December 17, 2005

The utter hypocrisy of Paul Martin

I don't understand how the Liberals can still be ahead in the polls. Between PM and Team's stated lofty goals and the reality falls the shadow every time. Let us start with the conference on the Kyoto Accord held in Montreal. Martin had the gall to hector America about not having a global conscience on pollution. Here Martin managed to skewer two of his election promises. First, he angers our major trading partner and security blanket; then he tries to come off as a pollution fighter, even though, under the Liberals, Canada has seen pollution emissions rise 24%. Roughly twice the amount in America. The only saving grace was that the conference wasn't held in Toronto, which was probably smogged in again.

Wattles shaking, Paul Martin stands up for the little taxpayers and delists former acceptable tax havens. Well, not all of them. Certainly not the Barbados, where his shipping empire enjoys a tax shelter that allows it to evade hundreds of millions in taxable income. A classic "Do as I say, not as I do" attitude.

Then there is Martin's "Only I can save confederation" schtick. This bit of hyberbole from a man who was Finance Minister and chief lieutenant for Quebec under Chretien's reign. In 1995, the feds nearly lost the sovereignty referendum because of hubris. Now Adscam has reduced the Liberals' hold on Quebec down to a few Anglo seats in Montreal and the Eastern Townships. He can't play the "scary Harper card" there. The Quebecois are so scared of a federal government that would stop pandering to them that the Conservatives have no chance there. Plus, it is worth remembering that Martin's chief lieutenant is Jean Lapierre, who publically refuted the validity of The Clarity Act--the supposed ace in the Liberals' hand to win a future referendum.

Perhaps there is no hypocrisy more despicable than Martin trying to fob off the aboriginals with bags of loot. He knows--every thinking person in his government knows--that the only long term solution for the present squalor and degradation on reserves is to move towards assimilation. Certainly, it would be a difficult adjustment, but over time, the natives would join in the country's prosperity. Instead, Martin goes through some sweet grass ceremony and hands over an extra $6 billion to the natives. That will placate the rapacious Indian leadership until the next crisis, he must hope.

Fixing the democratic deficit was a major plank in the Liberals' last election platform. Now Martin has to walk that plank in every leaders' debate. He stuffed the Senate with his buddies and bagmen. He and Irwin Cotler still get to pick a fellow ideologue for the vacant seat on the Supreme Court. In Parliament. he gerrymanders the Opposition days so he won't have to face the thought of being brought down. Oh, I nearly forgot about Bernard Shapiro, the new, less ethically-challenged Ethics Commissioner. No lapdog he, Martin insists. However, it is strange that this epitome of ethical behaviour, Ed Broadbent, has felt it necessary to call for Shapiro's resignation. This, after Shapiro failed to act on disclosing Martin's various business dealings. There were also other shipshod actions to cover Shapiro with shame. To give Martin his due, I haven't heard him talk about ending the "democratic deficit" in this election round. However, there is still time if panic mode sets in.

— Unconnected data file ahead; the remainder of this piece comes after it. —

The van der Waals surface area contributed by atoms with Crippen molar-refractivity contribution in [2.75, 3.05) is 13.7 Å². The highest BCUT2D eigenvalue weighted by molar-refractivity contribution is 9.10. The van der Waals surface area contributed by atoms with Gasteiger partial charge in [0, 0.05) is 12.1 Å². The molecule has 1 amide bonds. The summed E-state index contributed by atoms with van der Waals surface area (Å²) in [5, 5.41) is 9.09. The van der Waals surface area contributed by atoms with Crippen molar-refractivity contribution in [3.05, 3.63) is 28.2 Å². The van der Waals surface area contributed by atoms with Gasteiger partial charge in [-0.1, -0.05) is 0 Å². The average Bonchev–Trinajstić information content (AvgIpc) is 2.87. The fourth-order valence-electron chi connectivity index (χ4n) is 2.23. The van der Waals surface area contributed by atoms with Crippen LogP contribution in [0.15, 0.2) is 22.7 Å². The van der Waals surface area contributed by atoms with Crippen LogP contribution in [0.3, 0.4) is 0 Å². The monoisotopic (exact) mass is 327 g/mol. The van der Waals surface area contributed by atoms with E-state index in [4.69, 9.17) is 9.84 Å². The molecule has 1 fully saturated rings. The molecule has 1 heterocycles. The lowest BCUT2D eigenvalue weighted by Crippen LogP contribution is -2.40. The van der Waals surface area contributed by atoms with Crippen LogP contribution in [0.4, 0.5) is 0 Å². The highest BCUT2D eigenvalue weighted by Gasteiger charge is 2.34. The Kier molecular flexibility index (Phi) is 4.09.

"I will mend relations with America" was another slogan Paul loved. The results of his efforts can be seen in the barbed comments of Mr. Wilkins, the American ambassador. Wilkins was so infuriated by Martin's comments about "global conscience", and America's lack of it, that he bluntly told Martin and his Yankee-bashing colleagues to back off. He diplomatically issued a veiled threat about our advantageous trade with the United States. Even CBC had to admit that Paul's statement about "global conscience" rang hollow in the face of Canada's 24% pollution increase. Another invitation to The White House cancelled.

My aching knees rejoiced at the news when Martin exclaimed that the public health system was fixed for a decade. They however started aching again when I realized millions of us have the same problem, but there are not enough orthopedic surgeons to operate on them in a timely fashion. This is due to two factors. The then-Finance Minister, Martin, cut the health budget and the Liberal government of Chretien purposely restricted the building of new medical training centers. Doctors were also limited in the number of surgeries they could perform. This led to many doctors moving to the United States. But Martin, and I'm sure many in his Cabinet, are not worried because they have private health centers they can access. This access doesn't stop them from harassing provinces that allow private health care. Provinces have even been fined for this transgression. Somehow Quebec, the leader in private health care services, has managed to escape Liberal censure and those fines. I'm sure that was just an oversight, and soon Martin will notice them too. Not too soon, of course.

So there is my mini-list of hypocricies. It omits some, but I'm sure you diligent readers can fill in the blanks yourselves. For instance, making the loyalty-challenged Belinda Stronach--an instant Cabinet Minister--the Minister responsible for correcting any "democratic deficit". You can't say that Martin doesn't have a sense of humour.

© Bud Talkinghorn


Post a Comment

Links to this post:

Create a Link

<< Home